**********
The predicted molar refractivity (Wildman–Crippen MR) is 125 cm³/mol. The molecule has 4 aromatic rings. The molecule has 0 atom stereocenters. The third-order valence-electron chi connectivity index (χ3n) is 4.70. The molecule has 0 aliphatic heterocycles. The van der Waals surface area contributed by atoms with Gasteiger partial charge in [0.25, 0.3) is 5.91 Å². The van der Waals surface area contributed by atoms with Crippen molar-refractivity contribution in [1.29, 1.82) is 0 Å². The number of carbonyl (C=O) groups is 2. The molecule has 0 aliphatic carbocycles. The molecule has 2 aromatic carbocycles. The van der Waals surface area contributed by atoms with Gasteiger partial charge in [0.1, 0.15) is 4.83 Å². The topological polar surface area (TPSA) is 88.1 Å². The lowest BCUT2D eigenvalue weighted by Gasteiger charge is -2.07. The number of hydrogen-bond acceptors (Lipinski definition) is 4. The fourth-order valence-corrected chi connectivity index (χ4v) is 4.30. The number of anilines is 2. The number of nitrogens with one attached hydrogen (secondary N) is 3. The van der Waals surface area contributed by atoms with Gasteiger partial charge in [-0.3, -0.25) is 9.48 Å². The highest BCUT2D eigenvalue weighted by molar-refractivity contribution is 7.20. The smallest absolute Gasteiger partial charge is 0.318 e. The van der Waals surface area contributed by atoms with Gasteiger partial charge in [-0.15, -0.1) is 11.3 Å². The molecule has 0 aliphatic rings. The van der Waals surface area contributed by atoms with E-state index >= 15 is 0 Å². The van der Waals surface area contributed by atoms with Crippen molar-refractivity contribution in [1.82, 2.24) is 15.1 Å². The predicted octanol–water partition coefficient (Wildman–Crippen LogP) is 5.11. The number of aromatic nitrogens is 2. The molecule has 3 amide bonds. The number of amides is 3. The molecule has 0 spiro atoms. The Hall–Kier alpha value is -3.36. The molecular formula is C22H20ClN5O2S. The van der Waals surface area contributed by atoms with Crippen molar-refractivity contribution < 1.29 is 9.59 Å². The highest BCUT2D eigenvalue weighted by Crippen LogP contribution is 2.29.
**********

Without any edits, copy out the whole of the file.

The predicted molar refractivity (Wildman–Crippen MR) is 125 cm³/mol. The molecule has 4 aromatic rings. The molecule has 0 atom stereocenters. The third-order valence-electron chi connectivity index (χ3n) is 4.70. The molecule has 0 aliphatic heterocycles. The van der Waals surface area contributed by atoms with Gasteiger partial charge in [0.25, 0.3) is 5.91 Å². The van der Waals surface area contributed by atoms with Crippen molar-refractivity contribution in [1.29, 1.82) is 0 Å². The number of carbonyl (C=O) groups is 2. The molecule has 0 aliphatic carbocycles. The molecule has 2 aromatic carbocycles. The van der Waals surface area contributed by atoms with Gasteiger partial charge in [0.1, 0.15) is 4.83 Å². The topological polar surface area (TPSA) is 88.1 Å². The lowest BCUT2D eigenvalue weighted by Gasteiger charge is -2.07. The number of hydrogen-bond acceptors (Lipinski definition) is 4. The fourth-order valence-corrected chi connectivity index (χ4v) is 4.30. The number of anilines is 2. The number of nitrogens with one attached hydrogen (secondary N) is 3. The van der Waals surface area contributed by atoms with Gasteiger partial charge in [-0.3, -0.25) is 9.48 Å². The highest BCUT2D eigenvalue weighted by molar-refractivity contribution is 7.20. The smallest absolute Gasteiger partial charge is 0.318 e. The van der Waals surface area contributed by atoms with Gasteiger partial charge in [-0.15, -0.1) is 11.3 Å². The molecule has 0 aliphatic rings. The van der Waals surface area contributed by atoms with E-state index >= 15 is 0 Å². The van der Waals surface area contributed by atoms with Crippen molar-refractivity contribution in [1.82, 2.24) is 15.1 Å². The predicted octanol–water partition coefficient (Wildman–Crippen LogP) is 5.11. The number of aromatic nitrogens is 2. The molecule has 3 amide bonds. The number of amides is 3. The molecule has 0 spiro atoms. The Hall–Kier alpha value is -3.36. The molecular formula is C22H20ClN5O2S. The van der Waals surface area contributed by atoms with Crippen molar-refractivity contribution < 1.29 is 9.59 Å². The highest BCUT2D eigenvalue weighted by Crippen LogP contribution is 2.29.